However in March of this year, Lands, Agriculture, Water and Rural Resettlement Minister Perrence Shiri noted that the country’s food production still left a lot to be desired, suggesting that the country should borrow ideas from China to transform food production.
Zimbabwe’s has promoted irrigation as the answer to agriculture production with the China Lesso Group pitching its irrigation and water conservation project to the government last year.
“They have taken note of the challenges we are facing in respect of power supply and they are proposing that we use solar power,” Minister Shiri said after meeting the Chinese team.
Irrigation in Zimbabwe is powered by massive consumption of electricity with farmers appealing to the power utility to ensure uninterrupted electricity supplies in farming areas. However, this has proved difficult as the country’s energy imports have for years been plagued by forex shortages.
It is these kinds of challenges that have plagued investors, according to experts, and have forced Zimbabwe along with other African countries to re-think their approach in how to manage complex economic and development partnerships.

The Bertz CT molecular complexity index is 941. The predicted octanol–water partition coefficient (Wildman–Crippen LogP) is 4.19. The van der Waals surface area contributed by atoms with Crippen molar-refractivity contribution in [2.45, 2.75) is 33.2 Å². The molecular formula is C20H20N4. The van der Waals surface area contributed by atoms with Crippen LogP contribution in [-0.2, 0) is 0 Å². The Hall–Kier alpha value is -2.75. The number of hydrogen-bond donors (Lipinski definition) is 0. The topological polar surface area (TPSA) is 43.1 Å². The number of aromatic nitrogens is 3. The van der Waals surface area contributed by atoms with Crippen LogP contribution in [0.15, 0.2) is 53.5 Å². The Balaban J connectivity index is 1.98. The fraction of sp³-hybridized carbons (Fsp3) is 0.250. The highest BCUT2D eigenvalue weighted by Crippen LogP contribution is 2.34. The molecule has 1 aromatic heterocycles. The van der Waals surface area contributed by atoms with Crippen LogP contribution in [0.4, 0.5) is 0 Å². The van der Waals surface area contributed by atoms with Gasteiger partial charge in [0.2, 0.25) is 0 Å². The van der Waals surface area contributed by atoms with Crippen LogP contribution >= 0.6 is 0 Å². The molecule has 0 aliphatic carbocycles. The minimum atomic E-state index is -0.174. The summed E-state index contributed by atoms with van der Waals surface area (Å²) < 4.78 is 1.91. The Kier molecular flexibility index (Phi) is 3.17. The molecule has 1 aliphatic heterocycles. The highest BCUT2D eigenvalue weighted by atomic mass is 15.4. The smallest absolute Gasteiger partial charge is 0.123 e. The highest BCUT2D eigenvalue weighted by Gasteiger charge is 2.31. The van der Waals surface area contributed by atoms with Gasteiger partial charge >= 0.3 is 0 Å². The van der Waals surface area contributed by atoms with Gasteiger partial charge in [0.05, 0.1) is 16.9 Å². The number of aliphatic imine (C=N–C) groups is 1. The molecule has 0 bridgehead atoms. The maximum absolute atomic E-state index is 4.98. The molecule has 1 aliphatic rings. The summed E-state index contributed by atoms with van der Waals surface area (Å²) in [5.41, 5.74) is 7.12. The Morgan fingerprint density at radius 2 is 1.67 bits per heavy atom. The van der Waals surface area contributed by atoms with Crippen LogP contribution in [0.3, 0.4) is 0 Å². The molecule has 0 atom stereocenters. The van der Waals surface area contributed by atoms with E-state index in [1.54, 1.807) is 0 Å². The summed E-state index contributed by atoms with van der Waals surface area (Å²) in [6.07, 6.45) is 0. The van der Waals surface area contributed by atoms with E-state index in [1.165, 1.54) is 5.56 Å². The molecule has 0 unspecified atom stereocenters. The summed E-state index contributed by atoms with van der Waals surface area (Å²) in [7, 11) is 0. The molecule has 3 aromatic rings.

“You should also bear in mind that the joint farms do not grow maize exclusively and perpetually; for both economic and rotational considerations. Much as the total maize production from such partnerships is significant, it is only a small proportion of the 1.8 million tons of maize the country needs to meet its annual needs,” said Langton Mukwereza, a Zimbabwean researcher who has contributed to the China and Brazil in Africa Project under the auspices of the Agricultural Policy Research in Africa (APRA).
According to a Food and Agriculture Organization assessment, Zimbabwe produced just 900,000 tons of grain last year, against the country’s annual needs that stand at 1.8 million tons.
“In Zimbabwe, the footprint of Chinese and other external investors directly on the land will remain insignificant unlike the cases with other African countries which have vast tracks of unopened land,” he said.
“In such countries, it is feared that such partnerships could threaten long term strategic interests of host countries through skewed enterprise choice (emphasis on export crops to China at the expense of local considerations such as food security), threat to social harmony, and risk of increasing debt,” Mukwereza said in emailed responses.